Welcome to the next installment of CEPH’s mythbusters series.
Staff hear of myths, questions, and urban legends about criteria related to faculty & staff. We are ready to put these myths to the test.
MYTH: Faculty members must have a specific public health degree to be qualified to be involved in our school/program.
TRUTH: Faculty should teach and supervise students in areas of knowledge with which they are thoroughly familiar and qualified by the totality of their education and experience. Faculty education and experience must be appropriate for the degree level (bachelor’s, master’s, doctoral) and the nature of the degree (research, professional practice, etc.) with which they are associated. In standalone baccalaureate programs (SBP), the preference is for the designated leader to have formal doctoral-level training (e.g., PhD, DrPH) in a public health discipline or a terminal academic or professional degree (e.g., MD, JD) in another discipline or profession and an MPH.
MYTH: When determining faculty FTE, it matters where faculty pay comes from.
TRUTH: Faculty FTE is calculated based on time spent on activities related to the unit of accreditation. In the school of public health (SPH) category, faculty must have a 1.0 FTE in the school to be counted as primary instructional faculty (PIF).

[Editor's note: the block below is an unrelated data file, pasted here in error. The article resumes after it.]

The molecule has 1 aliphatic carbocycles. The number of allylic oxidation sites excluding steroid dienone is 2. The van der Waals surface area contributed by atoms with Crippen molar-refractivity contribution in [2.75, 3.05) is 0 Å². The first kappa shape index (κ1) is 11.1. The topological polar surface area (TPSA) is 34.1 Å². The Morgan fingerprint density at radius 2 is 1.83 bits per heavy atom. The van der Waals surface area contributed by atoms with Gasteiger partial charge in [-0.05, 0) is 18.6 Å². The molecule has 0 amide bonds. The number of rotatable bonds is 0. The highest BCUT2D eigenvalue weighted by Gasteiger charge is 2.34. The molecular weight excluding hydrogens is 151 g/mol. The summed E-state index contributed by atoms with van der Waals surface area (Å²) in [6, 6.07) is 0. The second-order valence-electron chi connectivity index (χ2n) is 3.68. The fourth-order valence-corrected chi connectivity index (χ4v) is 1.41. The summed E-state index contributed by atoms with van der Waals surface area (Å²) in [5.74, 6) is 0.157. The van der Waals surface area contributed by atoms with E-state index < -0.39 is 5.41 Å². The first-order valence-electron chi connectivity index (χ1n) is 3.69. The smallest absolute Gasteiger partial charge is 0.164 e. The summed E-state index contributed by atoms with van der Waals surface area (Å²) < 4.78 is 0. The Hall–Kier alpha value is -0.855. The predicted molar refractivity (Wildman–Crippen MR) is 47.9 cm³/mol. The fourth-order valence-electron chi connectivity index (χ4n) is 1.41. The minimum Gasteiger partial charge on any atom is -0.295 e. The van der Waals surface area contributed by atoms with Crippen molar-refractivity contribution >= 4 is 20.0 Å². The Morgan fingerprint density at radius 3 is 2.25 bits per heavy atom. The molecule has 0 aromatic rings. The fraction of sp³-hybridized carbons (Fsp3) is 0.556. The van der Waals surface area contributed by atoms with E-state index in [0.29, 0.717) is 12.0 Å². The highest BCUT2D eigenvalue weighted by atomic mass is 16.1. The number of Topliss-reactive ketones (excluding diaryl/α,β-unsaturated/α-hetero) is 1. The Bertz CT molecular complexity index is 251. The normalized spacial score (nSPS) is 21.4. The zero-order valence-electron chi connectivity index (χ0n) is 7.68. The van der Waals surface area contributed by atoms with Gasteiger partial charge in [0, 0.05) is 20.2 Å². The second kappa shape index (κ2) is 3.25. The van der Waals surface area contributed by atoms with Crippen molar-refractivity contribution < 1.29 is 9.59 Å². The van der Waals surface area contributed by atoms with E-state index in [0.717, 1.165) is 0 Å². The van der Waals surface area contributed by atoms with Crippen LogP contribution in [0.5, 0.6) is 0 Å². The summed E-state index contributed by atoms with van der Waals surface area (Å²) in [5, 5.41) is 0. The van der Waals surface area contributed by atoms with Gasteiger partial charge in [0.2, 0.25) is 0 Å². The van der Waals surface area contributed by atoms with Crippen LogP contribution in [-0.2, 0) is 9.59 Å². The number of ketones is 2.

MYTH: In an SBP, we can count the designated leader’s time toward the required 2.0 FTE for faculty.
TRUTH: The designated leader must dedicate at least 0.5 FTE to the program, which includes instruction, advising, administrative responsibilities, etc. IN ADDITION, the program must be supported by at least 2.0 FTE of qualified faculty effort each semester, trimester, quarter, etc. This means that an SBP must have a total faculty FTE of at least 2.5.
MYTH: We are required to have a minimum number of staff who fill specific positions.
TRUTH: Schools and programs must have access to staff and other personnel (may be fully dedicated to the unit or shared with other units) who are adequate to fulfill the stated mission and goals. While the stability of resources is a factor in evaluating resource adequacy, there is no specific number or positions required. Staff adequacy is evaluated in the context of each individual school or program.
MYTH: Internship preceptors must hold certain credentials and/or have served in their role for a minimum number of years to be eligible.
TRUTH: First, it’s important to remember that traditional internships with a preceptor are not required by CEPH (but may be required by individual schools and programs). If you choose to use preceptors, you should establish qualifications that make sense in your setting and consistently apply them.
Have you heard a myth that needs busting? Send it to email@example.com!
--Written by: Kristen Varol, MPH, CHES